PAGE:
The strength of the synthesis system, coupled with the combat, is what saved Atelier Meruru for me, but unfortunately, Atelier Totori isn’t quite as lucky. While the combat is still fun, I didn’t find that there was as much of a link between it and the synthesis in this installment Alchemists are the only party characters who can use items in battle, so in theory, they should provide an invaluable support role, being able to heal party members when it’s necessary, and launch an assault on the enemy when it isn’t. However, I found combat in Atelier Totori to be incredibly easy, so much so that I frequently didn’t have any healing or damaging items in my inventory: it was just easier to constantly attack the enemy.


This isn’t suggesting that combat isn’t fun: I still had a good time completing requests and searching for the bigger monsters to gain points for my adventurer’s license. But without the challenge, it wore on me a lot quicker than it did in the previous installment which is a shame, because that’s one of the few things this game had going for it. The art, as mentioned, is pleasant, and the synthesis has its charms, but the story and characters aren’t compelling enough to follow them to the game’s conclusion, a fact made all the worse by the game’s sub-par voice acting.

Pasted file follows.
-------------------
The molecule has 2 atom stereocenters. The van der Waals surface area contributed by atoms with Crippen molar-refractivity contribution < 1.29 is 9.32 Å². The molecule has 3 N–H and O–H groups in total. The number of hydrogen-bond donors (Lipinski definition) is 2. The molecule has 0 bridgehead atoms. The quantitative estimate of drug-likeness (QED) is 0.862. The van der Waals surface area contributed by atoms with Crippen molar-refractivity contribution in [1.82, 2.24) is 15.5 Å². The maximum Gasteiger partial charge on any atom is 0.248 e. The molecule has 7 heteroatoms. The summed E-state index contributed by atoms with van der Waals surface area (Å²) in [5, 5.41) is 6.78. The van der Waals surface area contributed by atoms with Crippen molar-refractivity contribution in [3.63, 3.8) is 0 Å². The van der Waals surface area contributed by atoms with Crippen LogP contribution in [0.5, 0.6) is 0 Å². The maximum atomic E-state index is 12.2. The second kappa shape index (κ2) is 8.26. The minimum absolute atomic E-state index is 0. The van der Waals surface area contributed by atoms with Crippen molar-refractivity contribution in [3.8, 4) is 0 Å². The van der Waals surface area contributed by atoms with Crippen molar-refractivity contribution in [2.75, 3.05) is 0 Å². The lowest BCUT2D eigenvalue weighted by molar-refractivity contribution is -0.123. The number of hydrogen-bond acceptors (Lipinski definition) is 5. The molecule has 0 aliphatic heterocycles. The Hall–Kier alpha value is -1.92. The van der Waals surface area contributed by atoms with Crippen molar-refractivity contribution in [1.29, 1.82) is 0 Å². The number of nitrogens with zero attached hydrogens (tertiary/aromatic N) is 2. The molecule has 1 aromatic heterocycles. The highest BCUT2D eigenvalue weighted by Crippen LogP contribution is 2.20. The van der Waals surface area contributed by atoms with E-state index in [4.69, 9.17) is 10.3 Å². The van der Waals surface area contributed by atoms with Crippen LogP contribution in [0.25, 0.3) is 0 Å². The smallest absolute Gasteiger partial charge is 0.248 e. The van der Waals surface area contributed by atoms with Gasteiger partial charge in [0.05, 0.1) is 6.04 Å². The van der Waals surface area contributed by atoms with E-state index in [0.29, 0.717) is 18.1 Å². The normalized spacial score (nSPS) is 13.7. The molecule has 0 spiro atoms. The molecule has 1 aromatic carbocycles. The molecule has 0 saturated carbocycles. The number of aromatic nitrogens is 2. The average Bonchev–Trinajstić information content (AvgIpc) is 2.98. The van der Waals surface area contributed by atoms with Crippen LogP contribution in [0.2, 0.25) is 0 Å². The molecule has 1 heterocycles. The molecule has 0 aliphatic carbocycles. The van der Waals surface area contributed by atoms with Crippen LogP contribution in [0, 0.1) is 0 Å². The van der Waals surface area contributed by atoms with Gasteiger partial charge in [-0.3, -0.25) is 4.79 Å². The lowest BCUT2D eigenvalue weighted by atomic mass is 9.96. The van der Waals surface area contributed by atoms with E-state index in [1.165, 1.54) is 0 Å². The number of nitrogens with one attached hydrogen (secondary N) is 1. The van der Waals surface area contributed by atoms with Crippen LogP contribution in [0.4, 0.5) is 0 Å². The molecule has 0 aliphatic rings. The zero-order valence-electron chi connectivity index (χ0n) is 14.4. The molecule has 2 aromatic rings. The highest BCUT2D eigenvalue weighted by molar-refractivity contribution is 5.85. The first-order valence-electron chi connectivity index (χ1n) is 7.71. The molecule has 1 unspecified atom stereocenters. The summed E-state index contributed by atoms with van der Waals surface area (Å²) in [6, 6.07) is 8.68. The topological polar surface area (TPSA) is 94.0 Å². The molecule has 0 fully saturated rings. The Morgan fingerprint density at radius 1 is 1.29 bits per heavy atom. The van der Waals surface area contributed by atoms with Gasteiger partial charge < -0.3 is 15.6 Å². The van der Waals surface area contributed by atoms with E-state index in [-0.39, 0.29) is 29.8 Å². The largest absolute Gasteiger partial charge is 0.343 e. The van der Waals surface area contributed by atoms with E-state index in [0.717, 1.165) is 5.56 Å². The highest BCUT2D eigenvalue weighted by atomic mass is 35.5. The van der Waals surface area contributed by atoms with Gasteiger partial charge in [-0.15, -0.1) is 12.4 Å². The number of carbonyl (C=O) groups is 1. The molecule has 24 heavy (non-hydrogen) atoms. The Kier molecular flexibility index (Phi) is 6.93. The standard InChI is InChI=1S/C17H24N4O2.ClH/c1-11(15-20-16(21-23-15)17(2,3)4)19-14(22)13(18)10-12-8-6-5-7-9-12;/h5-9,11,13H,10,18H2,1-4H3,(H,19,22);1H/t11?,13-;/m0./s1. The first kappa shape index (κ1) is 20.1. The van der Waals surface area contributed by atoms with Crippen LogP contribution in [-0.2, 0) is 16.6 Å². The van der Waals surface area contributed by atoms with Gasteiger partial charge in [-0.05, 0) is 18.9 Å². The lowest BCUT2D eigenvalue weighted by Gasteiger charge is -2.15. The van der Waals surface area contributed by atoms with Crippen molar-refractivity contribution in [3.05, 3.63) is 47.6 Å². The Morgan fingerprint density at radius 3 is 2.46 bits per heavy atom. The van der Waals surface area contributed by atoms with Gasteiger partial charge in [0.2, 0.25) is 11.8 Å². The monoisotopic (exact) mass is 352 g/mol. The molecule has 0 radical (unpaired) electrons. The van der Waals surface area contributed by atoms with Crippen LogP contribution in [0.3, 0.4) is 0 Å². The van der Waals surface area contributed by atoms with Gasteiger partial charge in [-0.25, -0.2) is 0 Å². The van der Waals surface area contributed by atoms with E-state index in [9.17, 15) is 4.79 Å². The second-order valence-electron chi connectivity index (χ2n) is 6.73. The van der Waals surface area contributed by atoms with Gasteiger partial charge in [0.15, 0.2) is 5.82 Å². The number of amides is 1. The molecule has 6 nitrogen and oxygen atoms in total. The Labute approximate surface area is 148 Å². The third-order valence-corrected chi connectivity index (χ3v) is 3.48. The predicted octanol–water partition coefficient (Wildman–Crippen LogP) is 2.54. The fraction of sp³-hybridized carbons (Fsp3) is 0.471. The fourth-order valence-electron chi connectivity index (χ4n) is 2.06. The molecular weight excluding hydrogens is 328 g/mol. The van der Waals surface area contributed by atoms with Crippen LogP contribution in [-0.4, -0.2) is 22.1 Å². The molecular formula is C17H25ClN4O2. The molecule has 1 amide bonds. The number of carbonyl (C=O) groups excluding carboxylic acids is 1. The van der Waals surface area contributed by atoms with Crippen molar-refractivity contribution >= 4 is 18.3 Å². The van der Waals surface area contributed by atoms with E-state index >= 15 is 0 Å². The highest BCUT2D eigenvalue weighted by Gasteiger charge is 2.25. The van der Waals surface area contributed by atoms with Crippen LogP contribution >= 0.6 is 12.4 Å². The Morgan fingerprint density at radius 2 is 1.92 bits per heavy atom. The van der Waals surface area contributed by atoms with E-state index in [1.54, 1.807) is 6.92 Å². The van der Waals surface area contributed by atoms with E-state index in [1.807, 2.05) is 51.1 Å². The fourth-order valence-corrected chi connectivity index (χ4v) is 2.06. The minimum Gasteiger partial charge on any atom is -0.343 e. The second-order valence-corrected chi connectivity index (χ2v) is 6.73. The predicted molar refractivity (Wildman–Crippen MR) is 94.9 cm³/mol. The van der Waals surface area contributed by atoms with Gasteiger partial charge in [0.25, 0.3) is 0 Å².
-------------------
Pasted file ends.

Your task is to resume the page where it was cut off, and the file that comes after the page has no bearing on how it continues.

It’s also not going to be worth your time if you’ve already played the game. As this is the ‘Plus’ version, you might be expecting some extra content, but aside from a few new weapons and costumes, the only additions that I know of are a few characters that were available as DLC on the PS3 version. There’s also no use of the Vita’s touch mechanics, save for the ability to use your finger to scroll around the world map, but that’s not really a knock against the game: I’d rather the touch controls be non-existent rather than shoehorned in.

I can’t rate Atelier Totori as favourably as Atelier Meruru. The art is still good, and the synthesis is still weirdly enjoyable, but the simplistic combat and the uninteresting story and characters means that it’s really all for nothing. It’s not a ‘bad’ game, by any stretch, but unless you’re really hurting for a new JRPG on the Vita, there are better ways to spend your time and money. If you’ve already spent your time and money on the PlayStation 3 version of Atelier Totori: The Adventurer of Arland, then there’s absolutely nothing new here that justifies buying it again, unless you’re dying for it on your handheld.

Here’s The Rundown:
+ Synthesis is strangely satisfying
+ Art-style is extremely appealing
+ Combat starts off fairly enjoyable…
– …but it’s simplicity means it gets boring quite quickly.
– The disparity between story and gameplay means you can finish the game without knowing the story
– The poor characterization offers no incentive for figuring out just what that story is.


5 and 5.5 are mediocre. These aren’t necessarily bad games, they just don’t do anything that is worth caring about and not worth the time of most people.

Atelier Totori: The Adventurer of Arland Plus was developed by Gust and published by Tecmo Koei. It was released in North America on March 19th, 2013 for the PlayStation Vita via the PlayStation Store at the digital price of $39.99. A download code was provided by the publisher for the purpose of review.